thus collapses upon itself
wayward & wan
its capillaries thickened
longing shaping

And so I strode the world bold & womanly
until then
when I knew sorrow becoming grief
grief becoming anguish
anguish becoming catastrophe

Meadows sickened under my breath
Rivers & lakes grew brown with muck
brown with nothing
Nothing was my heart
& nothing my gift to the uncommunicative earth

Where my sweet daffodil daughter?
Where my pomegranate? My red & orange scented
little me?

No one will answer me
Stones turn their backs at my pleading


From my breath which once spoke rain now comes
From my womb which one birthed oranges & ivy now
Nothing Nothing Nothing & more Nothing

I hold back & will not give
I cannot give
All generosity flees me stolen by the unknown rapier
the wretched coward who shall know nothing but darkness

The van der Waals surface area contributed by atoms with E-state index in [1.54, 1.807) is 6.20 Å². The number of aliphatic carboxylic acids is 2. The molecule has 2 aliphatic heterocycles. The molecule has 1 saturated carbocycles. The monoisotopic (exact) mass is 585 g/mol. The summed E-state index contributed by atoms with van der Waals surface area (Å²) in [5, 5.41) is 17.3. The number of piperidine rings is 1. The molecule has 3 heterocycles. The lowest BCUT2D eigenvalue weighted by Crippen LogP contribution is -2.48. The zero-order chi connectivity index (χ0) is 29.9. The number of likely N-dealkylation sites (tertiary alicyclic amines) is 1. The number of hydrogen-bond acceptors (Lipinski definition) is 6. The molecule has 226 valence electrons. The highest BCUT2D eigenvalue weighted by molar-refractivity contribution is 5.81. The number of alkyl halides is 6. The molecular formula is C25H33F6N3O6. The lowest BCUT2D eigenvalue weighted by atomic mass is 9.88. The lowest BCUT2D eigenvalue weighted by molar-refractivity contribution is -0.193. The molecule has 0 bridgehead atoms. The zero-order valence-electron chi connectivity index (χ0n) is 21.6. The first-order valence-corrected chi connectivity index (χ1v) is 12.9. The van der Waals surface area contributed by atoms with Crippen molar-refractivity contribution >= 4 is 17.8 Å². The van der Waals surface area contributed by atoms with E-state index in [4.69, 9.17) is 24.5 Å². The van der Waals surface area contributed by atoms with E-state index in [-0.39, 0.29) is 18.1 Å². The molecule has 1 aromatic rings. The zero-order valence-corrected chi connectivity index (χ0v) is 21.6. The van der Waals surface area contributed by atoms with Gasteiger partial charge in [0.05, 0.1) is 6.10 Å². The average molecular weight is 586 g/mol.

dry fire death
Surely, my brother Death will appease my suffering
mirror & enlarge it
as my futile womb shrinks & desiccates & I
detonate my fruits with my pain

Let’s see what mouths futility opens
what tales the flowers’ tender deaths will inscribe

I am my killing self now
Do not cross me
I am where you have never wished to come
& now
you are brought here by thievery
by the unheard soft cries of daughter, Kore,
my only my peach my white cloud whose nimbus
danced the meadow
whose song winnowed mine

Now all is Nothing
gone with the morning heat
blistering into coals
Ash! Ash! Ash on my brow!

I hold back & will not give
Cannot give

I detonate the earth’s fruits with my pain
Taste fire
Taste desert
Taste me in my anguish born of grief born
of sorrow

My last fruit

My final generosity

Demeter to Hecate

A heart unbroken cannot hold that which cannot be known
Tears fallen unclaimed will not leave your alone
Then alone welcomes you into its whole and populous vacancy

Blue does not blue unless you have been where you would not go
And, when you look with eyes that dare not see
You hear rain
And stars popping wildly in the whiteless night